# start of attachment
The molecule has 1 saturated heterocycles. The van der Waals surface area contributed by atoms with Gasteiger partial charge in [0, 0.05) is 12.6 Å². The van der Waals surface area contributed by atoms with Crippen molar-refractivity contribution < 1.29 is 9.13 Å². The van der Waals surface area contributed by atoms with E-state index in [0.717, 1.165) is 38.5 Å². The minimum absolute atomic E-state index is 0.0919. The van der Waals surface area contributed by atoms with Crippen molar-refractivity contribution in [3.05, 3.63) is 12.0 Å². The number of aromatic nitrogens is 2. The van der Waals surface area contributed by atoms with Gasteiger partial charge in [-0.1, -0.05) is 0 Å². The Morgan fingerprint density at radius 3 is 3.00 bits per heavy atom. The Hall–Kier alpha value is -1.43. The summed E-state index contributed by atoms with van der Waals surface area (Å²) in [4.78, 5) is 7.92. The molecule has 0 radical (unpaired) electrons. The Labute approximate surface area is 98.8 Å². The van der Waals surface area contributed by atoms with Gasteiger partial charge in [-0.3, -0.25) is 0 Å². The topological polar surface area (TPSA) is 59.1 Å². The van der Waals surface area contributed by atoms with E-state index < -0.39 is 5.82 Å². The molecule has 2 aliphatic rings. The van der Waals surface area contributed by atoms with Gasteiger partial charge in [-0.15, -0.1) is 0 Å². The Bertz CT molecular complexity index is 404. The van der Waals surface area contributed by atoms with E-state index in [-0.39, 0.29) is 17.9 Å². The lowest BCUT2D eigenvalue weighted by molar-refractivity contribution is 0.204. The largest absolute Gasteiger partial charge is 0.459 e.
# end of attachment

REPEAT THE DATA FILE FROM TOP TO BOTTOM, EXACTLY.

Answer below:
The molecule has 1 saturated heterocycles. The van der Waals surface area contributed by atoms with Gasteiger partial charge in [0, 0.05) is 12.6 Å². The van der Waals surface area contributed by atoms with Crippen molar-refractivity contribution < 1.29 is 9.13 Å². The van der Waals surface area contributed by atoms with E-state index in [0.717, 1.165) is 38.5 Å². The minimum absolute atomic E-state index is 0.0919. The van der Waals surface area contributed by atoms with Crippen molar-refractivity contribution in [3.05, 3.63) is 12.0 Å². The number of aromatic nitrogens is 2. The van der Waals surface area contributed by atoms with Gasteiger partial charge in [-0.1, -0.05) is 0 Å². The Morgan fingerprint density at radius 3 is 3.00 bits per heavy atom. The Hall–Kier alpha value is -1.43. The summed E-state index contributed by atoms with van der Waals surface area (Å²) in [4.78, 5) is 7.92. The molecule has 0 radical (unpaired) electrons. The Labute approximate surface area is 98.8 Å². The van der Waals surface area contributed by atoms with Gasteiger partial charge in [-0.3, -0.25) is 0 Å². The topological polar surface area (TPSA) is 59.1 Å². The van der Waals surface area contributed by atoms with E-state index < -0.39 is 5.82 Å². The molecule has 2 aliphatic rings. The van der Waals surface area contributed by atoms with Gasteiger partial charge in [-0.15, -0.1) is 0 Å². The Bertz CT molecular complexity index is 404. The van der Waals surface area contributed by atoms with E-state index in [-0.39, 0.29) is 17.9 Å². The lowest BCUT2D eigenvalue weighted by molar-refractivity contribution is 0.204. The largest absolute Gasteiger partial charge is 0.459 e.